Brazil faces more challenges protecting its borders than almost any other country in the world. As the country seeks to assert itself as a regional power, measured military collaboration with the U.S. is important for domestic and regional stability.
Hola, Tarek. Poeta, estos versos no te deben ser desconocidos: “Cuando se tiene un hijo, se tiene al hijo de la casa y al de la calle entera (…) Cuando se tiene un hijo, se tienen tantos niños (…) y es nuestro cualquier niño cuando cruza la calle”. La voz de Andrés Eloy Blanco, que al igual que tu se desdobló entre la poesía y el fragor de la lucha política, tiene una vigencia sin par en la Venezuela de estos días.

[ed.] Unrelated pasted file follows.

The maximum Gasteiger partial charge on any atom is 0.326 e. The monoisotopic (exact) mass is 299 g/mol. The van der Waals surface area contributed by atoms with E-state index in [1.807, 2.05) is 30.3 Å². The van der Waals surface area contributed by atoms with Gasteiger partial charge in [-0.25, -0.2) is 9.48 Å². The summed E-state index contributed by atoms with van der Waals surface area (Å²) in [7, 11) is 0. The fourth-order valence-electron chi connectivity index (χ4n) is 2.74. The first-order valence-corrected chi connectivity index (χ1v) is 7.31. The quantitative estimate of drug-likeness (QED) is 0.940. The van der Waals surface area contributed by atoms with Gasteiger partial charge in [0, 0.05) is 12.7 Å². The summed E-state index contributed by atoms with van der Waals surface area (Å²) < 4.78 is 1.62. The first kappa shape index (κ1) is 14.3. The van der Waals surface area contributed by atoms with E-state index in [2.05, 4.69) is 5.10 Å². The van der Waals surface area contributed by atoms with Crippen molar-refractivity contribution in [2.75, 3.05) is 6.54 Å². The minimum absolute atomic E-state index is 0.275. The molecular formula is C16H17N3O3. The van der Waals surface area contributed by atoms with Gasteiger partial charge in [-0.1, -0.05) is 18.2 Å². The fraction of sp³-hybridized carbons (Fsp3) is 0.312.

As I saw in four days at a region-wide discussion, Latin American militaries are already collaborating on the triple threats of narcotics trafficking, terrorism and organized crime. Here are nine areas for further cooperation.
President Nicolás Maduro shocked Venezuela this week when he announced he was giving exceptional powers to his Defense Minister, General Vladimir Padrino López. Was this a palace-coup by the military against a rudderless, discredited Maduro government?
The approach chosen by Honduras to combat gangs and narcotics trafficking is not perfect. Yet despite its military character and the unrelated, but distracting, political crisis currently faced by the Hernández government, the Honduran approach to the nation’s overwhelming security challenges is creative, credible, and home-grown.
China has increased the sale of sophisticated weapons systems to Latin America and the Caribbean, mostly–though not exclusively–to countries opposed to the United States. With it has come other forms of military cooperation between China and its new customers. Should the U.S. be worried? If so, what can it do about it?